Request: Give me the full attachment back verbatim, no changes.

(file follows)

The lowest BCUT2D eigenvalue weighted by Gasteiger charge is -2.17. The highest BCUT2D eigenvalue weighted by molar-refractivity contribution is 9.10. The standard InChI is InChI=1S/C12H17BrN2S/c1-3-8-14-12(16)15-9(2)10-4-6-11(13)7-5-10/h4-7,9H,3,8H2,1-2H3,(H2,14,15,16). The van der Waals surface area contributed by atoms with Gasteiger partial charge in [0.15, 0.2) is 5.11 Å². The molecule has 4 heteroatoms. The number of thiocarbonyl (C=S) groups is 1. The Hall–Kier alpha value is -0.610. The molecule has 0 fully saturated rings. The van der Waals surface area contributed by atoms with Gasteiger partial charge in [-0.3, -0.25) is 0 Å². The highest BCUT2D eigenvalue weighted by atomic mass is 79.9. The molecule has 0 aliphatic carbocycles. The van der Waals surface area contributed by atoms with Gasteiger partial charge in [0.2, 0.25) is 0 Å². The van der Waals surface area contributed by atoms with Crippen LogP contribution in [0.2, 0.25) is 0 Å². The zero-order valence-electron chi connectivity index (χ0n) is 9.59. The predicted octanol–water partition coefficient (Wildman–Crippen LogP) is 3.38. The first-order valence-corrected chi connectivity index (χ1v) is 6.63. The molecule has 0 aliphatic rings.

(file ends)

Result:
The lowest BCUT2D eigenvalue weighted by Gasteiger charge is -2.17. The highest BCUT2D eigenvalue weighted by molar-refractivity contribution is 9.10. The standard InChI is InChI=1S/C12H17BrN2S/c1-3-8-14-12(16)15-9(2)10-4-6-11(13)7-5-10/h4-7,9H,3,8H2,1-2H3,(H2,14,15,16). The van der Waals surface area contributed by atoms with Gasteiger partial charge in [0.15, 0.2) is 5.11 Å². The molecule has 4 heteroatoms. The number of thiocarbonyl (C=S) groups is 1. The Hall–Kier alpha value is -0.610. The molecule has 0 fully saturated rings. The van der Waals surface area contributed by atoms with Gasteiger partial charge in [-0.3, -0.25) is 0 Å². The highest BCUT2D eigenvalue weighted by atomic mass is 79.9. The molecule has 0 aliphatic carbocycles. The van der Waals surface area contributed by atoms with Gasteiger partial charge in [0.2, 0.25) is 0 Å². The van der Waals surface area contributed by atoms with Crippen LogP contribution in [0.2, 0.25) is 0 Å². The zero-order valence-electron chi connectivity index (χ0n) is 9.59. The predicted octanol–water partition coefficient (Wildman–Crippen LogP) is 3.38. The first-order valence-corrected chi connectivity index (χ1v) is 6.63. The molecule has 0 aliphatic rings.